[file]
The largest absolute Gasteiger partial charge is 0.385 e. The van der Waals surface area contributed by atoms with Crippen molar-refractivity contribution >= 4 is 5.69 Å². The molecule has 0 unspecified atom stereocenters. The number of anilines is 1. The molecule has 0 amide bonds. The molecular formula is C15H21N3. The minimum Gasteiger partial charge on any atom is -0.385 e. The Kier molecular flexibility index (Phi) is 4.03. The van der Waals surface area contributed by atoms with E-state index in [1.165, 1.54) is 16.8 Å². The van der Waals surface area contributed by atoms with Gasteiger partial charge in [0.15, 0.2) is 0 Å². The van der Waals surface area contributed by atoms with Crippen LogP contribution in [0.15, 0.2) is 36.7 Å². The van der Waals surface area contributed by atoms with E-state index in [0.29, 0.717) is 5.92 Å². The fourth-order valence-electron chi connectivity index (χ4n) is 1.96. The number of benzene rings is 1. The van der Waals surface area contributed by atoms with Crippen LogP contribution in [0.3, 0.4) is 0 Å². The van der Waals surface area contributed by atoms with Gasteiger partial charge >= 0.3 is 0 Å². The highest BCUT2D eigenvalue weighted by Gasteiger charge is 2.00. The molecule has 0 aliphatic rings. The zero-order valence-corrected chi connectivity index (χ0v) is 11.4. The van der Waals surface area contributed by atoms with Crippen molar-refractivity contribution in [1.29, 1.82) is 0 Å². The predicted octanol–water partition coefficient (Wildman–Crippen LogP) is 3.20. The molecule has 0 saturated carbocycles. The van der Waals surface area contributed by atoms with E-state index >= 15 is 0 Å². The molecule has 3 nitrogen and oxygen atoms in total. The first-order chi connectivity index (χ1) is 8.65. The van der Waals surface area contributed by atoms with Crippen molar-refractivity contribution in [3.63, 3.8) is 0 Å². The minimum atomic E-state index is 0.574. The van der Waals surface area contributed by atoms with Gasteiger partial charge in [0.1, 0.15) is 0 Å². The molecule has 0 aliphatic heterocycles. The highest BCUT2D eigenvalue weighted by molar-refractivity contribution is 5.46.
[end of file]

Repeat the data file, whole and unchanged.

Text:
The largest absolute Gasteiger partial charge is 0.385 e. The van der Waals surface area contributed by atoms with Crippen molar-refractivity contribution >= 4 is 5.69 Å². The molecule has 0 unspecified atom stereocenters. The number of anilines is 1. The molecule has 0 amide bonds. The molecular formula is C15H21N3. The minimum Gasteiger partial charge on any atom is -0.385 e. The Kier molecular flexibility index (Phi) is 4.03. The van der Waals surface area contributed by atoms with E-state index in [1.165, 1.54) is 16.8 Å². The van der Waals surface area contributed by atoms with Gasteiger partial charge in [0.15, 0.2) is 0 Å². The van der Waals surface area contributed by atoms with Crippen LogP contribution in [0.15, 0.2) is 36.7 Å². The van der Waals surface area contributed by atoms with E-state index in [0.29, 0.717) is 5.92 Å². The fourth-order valence-electron chi connectivity index (χ4n) is 1.96. The number of benzene rings is 1. The van der Waals surface area contributed by atoms with Crippen LogP contribution in [0.3, 0.4) is 0 Å². The van der Waals surface area contributed by atoms with Gasteiger partial charge >= 0.3 is 0 Å². The highest BCUT2D eigenvalue weighted by Gasteiger charge is 2.00. The molecule has 0 aliphatic rings. The zero-order valence-corrected chi connectivity index (χ0v) is 11.4. The van der Waals surface area contributed by atoms with Crippen molar-refractivity contribution in [1.29, 1.82) is 0 Å². The predicted octanol–water partition coefficient (Wildman–Crippen LogP) is 3.20. The molecule has 0 saturated carbocycles. The van der Waals surface area contributed by atoms with E-state index >= 15 is 0 Å². The molecule has 3 nitrogen and oxygen atoms in total. The first-order chi connectivity index (χ1) is 8.65. The van der Waals surface area contributed by atoms with Crippen molar-refractivity contribution in [3.63, 3.8) is 0 Å². The minimum atomic E-state index is 0.574. The van der Waals surface area contributed by atoms with Gasteiger partial charge in [0.1, 0.15) is 0 Å². The molecule has 0 aliphatic heterocycles. The highest BCUT2D eigenvalue weighted by molar-refractivity contribution is 5.46.